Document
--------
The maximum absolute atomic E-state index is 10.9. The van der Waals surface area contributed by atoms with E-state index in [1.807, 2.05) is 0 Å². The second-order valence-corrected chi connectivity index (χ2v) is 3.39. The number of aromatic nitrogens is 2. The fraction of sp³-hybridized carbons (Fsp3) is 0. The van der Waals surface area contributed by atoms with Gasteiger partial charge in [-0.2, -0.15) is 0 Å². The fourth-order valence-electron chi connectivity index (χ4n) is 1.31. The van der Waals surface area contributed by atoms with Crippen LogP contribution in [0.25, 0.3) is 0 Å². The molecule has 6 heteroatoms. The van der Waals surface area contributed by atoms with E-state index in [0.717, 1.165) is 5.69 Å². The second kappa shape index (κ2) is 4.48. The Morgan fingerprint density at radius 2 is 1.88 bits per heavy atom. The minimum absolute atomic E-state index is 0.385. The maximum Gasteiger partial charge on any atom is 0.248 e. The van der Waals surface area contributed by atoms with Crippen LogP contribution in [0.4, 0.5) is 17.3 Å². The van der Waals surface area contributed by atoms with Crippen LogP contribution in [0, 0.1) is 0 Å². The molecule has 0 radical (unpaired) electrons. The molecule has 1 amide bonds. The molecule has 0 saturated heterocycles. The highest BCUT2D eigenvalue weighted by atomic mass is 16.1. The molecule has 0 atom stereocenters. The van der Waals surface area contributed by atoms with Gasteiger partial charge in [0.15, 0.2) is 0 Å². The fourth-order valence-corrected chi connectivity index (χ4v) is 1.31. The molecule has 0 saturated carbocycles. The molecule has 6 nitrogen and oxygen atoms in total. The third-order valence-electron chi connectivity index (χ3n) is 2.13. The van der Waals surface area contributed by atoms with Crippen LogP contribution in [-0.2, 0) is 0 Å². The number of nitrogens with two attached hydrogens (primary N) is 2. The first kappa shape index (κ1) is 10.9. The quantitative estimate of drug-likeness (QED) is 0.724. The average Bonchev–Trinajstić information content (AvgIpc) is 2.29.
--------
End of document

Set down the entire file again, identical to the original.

The maximum absolute atomic E-state index is 10.9. The van der Waals surface area contributed by atoms with E-state index in [1.807, 2.05) is 0 Å². The second-order valence-corrected chi connectivity index (χ2v) is 3.39. The number of aromatic nitrogens is 2. The fraction of sp³-hybridized carbons (Fsp3) is 0. The van der Waals surface area contributed by atoms with Gasteiger partial charge in [-0.2, -0.15) is 0 Å². The fourth-order valence-electron chi connectivity index (χ4n) is 1.31. The van der Waals surface area contributed by atoms with Crippen LogP contribution in [0.25, 0.3) is 0 Å². The molecule has 6 heteroatoms. The van der Waals surface area contributed by atoms with E-state index in [0.717, 1.165) is 5.69 Å². The second kappa shape index (κ2) is 4.48. The Morgan fingerprint density at radius 2 is 1.88 bits per heavy atom. The minimum absolute atomic E-state index is 0.385. The maximum Gasteiger partial charge on any atom is 0.248 e. The van der Waals surface area contributed by atoms with Crippen LogP contribution in [0.4, 0.5) is 17.3 Å². The van der Waals surface area contributed by atoms with Crippen LogP contribution in [0, 0.1) is 0 Å². The molecule has 0 radical (unpaired) electrons. The molecule has 1 amide bonds. The molecule has 0 saturated heterocycles. The highest BCUT2D eigenvalue weighted by atomic mass is 16.1. The molecule has 0 atom stereocenters. The van der Waals surface area contributed by atoms with Gasteiger partial charge in [0.15, 0.2) is 0 Å². The fourth-order valence-corrected chi connectivity index (χ4v) is 1.31. The molecule has 0 saturated carbocycles. The molecule has 6 nitrogen and oxygen atoms in total. The third-order valence-electron chi connectivity index (χ3n) is 2.13. The van der Waals surface area contributed by atoms with Crippen LogP contribution in [-0.2, 0) is 0 Å². The number of nitrogens with two attached hydrogens (primary N) is 2. The first kappa shape index (κ1) is 10.9. The quantitative estimate of drug-likeness (QED) is 0.724. The average Bonchev–Trinajstić information content (AvgIpc) is 2.29.